Hypoxia-inducible factor-2α promotes tumor progression and has crosstalk with Wnt/β-catenin signaling in pancreatic cancer


                  <p>Pancreatic cancer is a devastating disease that is characterized by persistent hypoxia. The roles of hypoxia-inducible factor-2α (hif-2α) are different to those of hif-1α, although both are critical for tumor cells to adapt to the hypoxic microenvironment. However, unlike the well-studied hif-1α, the role of hif-2α in tumors, including pancreatic cancer, is poorly understood.</p> 

                  <p>Herein, we used a mutated hif-2α (A530T) to figure out the problem that wild-type hif-2α is quickly degraded which limits the study of its function. Using several cell lines, mouse models, and human tissues, we obtained a general picture of hif-2α in pancreatic cancer progression.</p>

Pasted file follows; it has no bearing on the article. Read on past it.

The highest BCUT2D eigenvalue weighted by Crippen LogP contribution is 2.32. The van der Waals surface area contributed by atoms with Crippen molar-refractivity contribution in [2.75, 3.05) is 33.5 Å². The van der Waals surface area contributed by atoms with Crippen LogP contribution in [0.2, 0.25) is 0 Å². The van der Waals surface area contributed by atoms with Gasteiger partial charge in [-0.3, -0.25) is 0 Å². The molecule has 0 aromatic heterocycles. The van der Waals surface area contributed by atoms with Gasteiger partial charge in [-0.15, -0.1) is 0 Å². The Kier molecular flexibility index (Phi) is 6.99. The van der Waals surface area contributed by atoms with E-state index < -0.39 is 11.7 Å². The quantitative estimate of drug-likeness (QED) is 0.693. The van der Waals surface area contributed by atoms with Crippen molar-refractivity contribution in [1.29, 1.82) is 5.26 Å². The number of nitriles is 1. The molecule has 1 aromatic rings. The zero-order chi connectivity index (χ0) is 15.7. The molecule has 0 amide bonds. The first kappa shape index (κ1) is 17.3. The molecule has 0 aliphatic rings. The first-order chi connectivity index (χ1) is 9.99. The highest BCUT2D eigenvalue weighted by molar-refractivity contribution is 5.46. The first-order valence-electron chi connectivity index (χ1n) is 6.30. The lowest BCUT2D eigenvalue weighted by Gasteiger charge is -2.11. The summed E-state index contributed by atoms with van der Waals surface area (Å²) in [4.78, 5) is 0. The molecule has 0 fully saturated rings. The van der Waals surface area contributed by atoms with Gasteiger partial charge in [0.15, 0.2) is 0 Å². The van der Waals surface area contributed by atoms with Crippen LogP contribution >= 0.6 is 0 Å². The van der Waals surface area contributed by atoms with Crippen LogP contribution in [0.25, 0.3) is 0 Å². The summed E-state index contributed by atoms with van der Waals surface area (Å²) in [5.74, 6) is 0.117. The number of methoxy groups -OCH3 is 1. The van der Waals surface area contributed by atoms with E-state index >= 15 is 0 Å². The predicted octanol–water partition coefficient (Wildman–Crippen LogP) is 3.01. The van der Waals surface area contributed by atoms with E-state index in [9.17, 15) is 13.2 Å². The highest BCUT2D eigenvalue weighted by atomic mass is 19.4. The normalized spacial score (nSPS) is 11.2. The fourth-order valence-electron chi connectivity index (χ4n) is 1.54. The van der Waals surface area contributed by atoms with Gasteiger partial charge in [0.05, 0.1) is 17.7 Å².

<p>Functional assays revealed that hif-2α promotes epithelial-to-mesenchymal transition, enhances tumor proliferation and invasion, increases stemness, facilitates angiogenesis, and up-regulates aerobic glycolysis. We identified an interaction between hif-2α and β-catenin, and found that hif-2α/β-catenin complex formation increased the activity of β-catenin and the protein stability of hif-2α. In vivo study confirmed the pro-oncogenic role of hif-2α, whose expression correlated with those of E-cadherin, vimentin, Ki-67, and CD31, but not hif-1α. A human tissue study showed that hif-2α was associated with lymph node metastasis, pathological grade, stroma abundance, vascularization and patient survival. High expression of hif-2α was also identified as an independent indicator of poor prognosis in patients with pancreatic cancer.</p> 

                  <p>Our systematic study revealed the roles of hif-2α in pancreatic cancer, and may provide a novel target for this highly malignant disease.</p> 
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